Loading ...
Sorry, an error occurred while loading the content.

3689Re: Heuristic Script Building (was: Re: [hackers-il] enhancing the 'Unix IDE')

Expand Messages
  • Tzafrir Cohen
    Apr 29, 2004
      On Thu, Apr 29, 2004 at 02:16:58AM +0300, Omer Zak wrote:
      > Hello Guy,
      > Your idea is very right approach to extremely high productivity in
      > computer use and software development.
      > I'd like to suggest another approach, of which I thought a lot of time
      > ago, but didn't get around to implement:
      >
      > Augment a shell (such as bash), so that its history will be available to
      > an external process to analyze. The external process is to be able also
      > to inject commands (and enjoy some of the shell's services such as tilde
      > expansion, filename completion, etc.).
      >
      > The external process which I have in mind will identify, over a long
      > time, patterns of repeating commands (also inside applications, if it
      > knows also to listen to X-Window/KDE/Gnome events).
      > It will then invoke heuristic methods to automatically construct macros.
      > The user will then be able to edit, polish, give names and document the
      > macros which he finds to be most useful.
      >
      > Then, whenever the user needs to perform again a frequently-occurring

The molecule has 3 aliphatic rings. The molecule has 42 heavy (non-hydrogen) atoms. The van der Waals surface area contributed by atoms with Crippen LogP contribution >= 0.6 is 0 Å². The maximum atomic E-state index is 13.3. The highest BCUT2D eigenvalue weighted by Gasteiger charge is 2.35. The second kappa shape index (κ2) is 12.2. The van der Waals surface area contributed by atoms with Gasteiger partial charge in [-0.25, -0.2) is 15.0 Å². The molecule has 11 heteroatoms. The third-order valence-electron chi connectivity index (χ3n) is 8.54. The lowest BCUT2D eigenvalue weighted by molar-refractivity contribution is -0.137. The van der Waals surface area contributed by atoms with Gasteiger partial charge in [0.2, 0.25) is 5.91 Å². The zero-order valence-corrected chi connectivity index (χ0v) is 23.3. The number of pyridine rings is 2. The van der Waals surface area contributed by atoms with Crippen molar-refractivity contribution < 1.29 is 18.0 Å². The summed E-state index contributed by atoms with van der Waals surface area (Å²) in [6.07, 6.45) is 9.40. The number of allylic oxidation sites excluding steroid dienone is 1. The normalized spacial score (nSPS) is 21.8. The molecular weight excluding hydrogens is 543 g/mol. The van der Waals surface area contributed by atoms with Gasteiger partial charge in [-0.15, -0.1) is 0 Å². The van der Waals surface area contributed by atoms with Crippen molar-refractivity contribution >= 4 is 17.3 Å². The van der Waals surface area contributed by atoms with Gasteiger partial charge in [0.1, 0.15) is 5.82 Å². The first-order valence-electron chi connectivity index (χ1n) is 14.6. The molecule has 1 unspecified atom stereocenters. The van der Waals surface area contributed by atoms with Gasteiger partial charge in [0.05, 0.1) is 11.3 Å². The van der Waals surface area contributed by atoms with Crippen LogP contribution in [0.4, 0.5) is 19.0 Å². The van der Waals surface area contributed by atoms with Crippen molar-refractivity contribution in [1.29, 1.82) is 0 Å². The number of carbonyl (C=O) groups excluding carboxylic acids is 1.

> operation, he'll select the macro from a menu provided by the external
      > process. A dialog will allow the user to enter any required parameters.

      That's what a shell history is for.

      Searching in it using ctrl-r is very useful.

      BTW: I occasionally automate shell commands in a project using a
      makefile. This allows me to script a complicated process and allows me
      to run each step separately. Another atvantage of make: good control
      over built-in variables.

      Each makefile step should ideally contain only one command. This means
      that in case a long command succeds but a subsequent short command
      fails, you won't have to run that long command again.

      If the command is a "logical" target, or produces something that is nor
      under the current dorectory, "touch $@" in the end of that target is
      useful.

      --
      Tzafrir Cohen +---------------------------+
      http://www.technion.ac.il/~tzafrir/ |vim is a mutt's best friend|
      mailto:tzafrir@... +---------------------------+
    • Show all 15 messages in this topic